However, aside from the actual implementation itself, many organisations fail to take the less tangible side of change seriously by cutting change and communication teams in order to save money because they need the budget to build the system itself. Essentially approaching implementations and transformations in this way means programmes fail simply because people just don’t know what’s coming. Phill made very clear that:
"Communication is absolutely key as is training ... sometimes change is not tangible, it’s about changing people’s minds"
Here, Phill is alluding to the importance of cultural and behavioural change which organisations often underestimate the importance of. If you don’t take the organisation on the journey you will not see the benefits of the new system. Tom then enforced this by alluding to the stats of less successful transformations and the research stating that the main reason for failure is often a lack of focus on the change required. Yet, importantly, it’s still an area where it feels easier to reduce the activity as well as it still being hard to make the argument for change up front to stakeholders and employees. Phill admitted that he, as a tech implementer, didn’t understand this need for cultural change until much later. He pointed out that whilst he thought the systems he was implemented were brilliant, they become depleted and blunt tools if the clients don't use that system correctly to maximise it's potential.
3: Taking ownership of the system quickly
A major focus of the webinar discussion revolved around transformation failure due to organisations failing to take ownership of the system quickly enough. Phill, for example has observed over the years that many organisations take ownership of the system only once it has gone live. Instead Phill enforced that:
"Ownership should be taken straight away and driven early in the programme. In fact at Veran we encourage that ownership of system is taken almost from day one"
It is one thing to configure the Oracle pod so it works but typically with SI’s they all slip into same mistake. They turn up to workshops, demonstrate the out-of-box process very well, the customer nods and then doesn’t think about the system until the next workshop. One massive benefit of Oracle from this angle is that it is almost unbreakable and so Phill's advice for Oracle implementers and transformation consultants is to ask the customer to operate the system on a day-to-day basis. This not only drives home whether the processes will work for the organisation but it also gets customers into the mindset of change and gets them learning the system early. If customers feel as if they have early ownership and grasp of the system or product then often they are quite proud of the system and evangelize about it to other employees within the organisation, thus speeding up the upskilling process. In this sense ownership early is really key.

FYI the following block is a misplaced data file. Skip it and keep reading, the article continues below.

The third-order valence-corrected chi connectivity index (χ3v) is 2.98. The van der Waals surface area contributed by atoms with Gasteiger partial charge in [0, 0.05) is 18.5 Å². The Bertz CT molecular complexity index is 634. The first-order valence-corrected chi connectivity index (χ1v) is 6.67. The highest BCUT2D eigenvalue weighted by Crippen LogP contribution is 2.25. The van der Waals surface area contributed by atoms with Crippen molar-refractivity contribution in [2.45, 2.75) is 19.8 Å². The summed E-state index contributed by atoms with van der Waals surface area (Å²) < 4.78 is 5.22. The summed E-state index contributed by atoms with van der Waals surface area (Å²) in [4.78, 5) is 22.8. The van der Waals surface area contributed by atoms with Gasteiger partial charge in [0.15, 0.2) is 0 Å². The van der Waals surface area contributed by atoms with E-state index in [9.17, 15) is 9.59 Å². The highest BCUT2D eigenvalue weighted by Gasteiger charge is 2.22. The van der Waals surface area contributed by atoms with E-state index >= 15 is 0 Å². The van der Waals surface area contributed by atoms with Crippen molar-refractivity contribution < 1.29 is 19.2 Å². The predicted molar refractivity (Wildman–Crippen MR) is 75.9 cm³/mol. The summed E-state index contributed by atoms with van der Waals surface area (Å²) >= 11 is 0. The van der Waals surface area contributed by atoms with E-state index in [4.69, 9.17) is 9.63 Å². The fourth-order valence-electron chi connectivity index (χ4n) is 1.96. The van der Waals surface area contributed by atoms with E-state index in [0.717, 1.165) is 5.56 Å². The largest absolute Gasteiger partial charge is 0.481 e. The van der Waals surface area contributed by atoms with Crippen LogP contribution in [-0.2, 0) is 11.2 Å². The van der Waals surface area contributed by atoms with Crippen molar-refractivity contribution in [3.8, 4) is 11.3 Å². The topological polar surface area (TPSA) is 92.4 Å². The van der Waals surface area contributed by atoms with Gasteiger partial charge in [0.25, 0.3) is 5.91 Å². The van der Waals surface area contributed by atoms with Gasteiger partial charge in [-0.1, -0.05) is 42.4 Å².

4: Allowing the product to mature
A really significant and insightful statement Phill made was that going live with an Oracle product is only the beginning of the journey. It is absolutely crucial that organisations acknowledge that the product changes during the process of implementation and continues to change afterwards with quarterly updates and patch upgrades. In Phill's words, the product is a changing target. This therefore requires its users to change with it and to constantly improve the system whilst also reviewing at how they are operating. Essentially organisations have to mature into a product and continually be ready to grow with it.
5: Secure sponsorship from the exec
On this final point Phill highlighted that most people don’t see change as good for them. In this sense strong sponsorship from exec is essential for any successful Oracle transformation programme. Tom curiously questioned Phill on this point stating that surely if an organisation got the last four things right why does it matter so much. Quickly Phill answered that this is important because people won’t necessarily change or take ownership of the system if the execs do not force them to. An exec has to drive the message home around this because as soon as they don’t and allow one thing or one person to slip through the net, it opens the floodgates for many people to refuse to cooperate and collaborate. Phill's advice is that execs need to understand that some people will be upset by change because people are invested in how they currently work. Sometimes the change won’t be perceived as a good change and so it is very important that they buy into this.
For more information about Transformation and implementing Oracle technology, please visit our website or contact Phill at firstname.lastname@example.org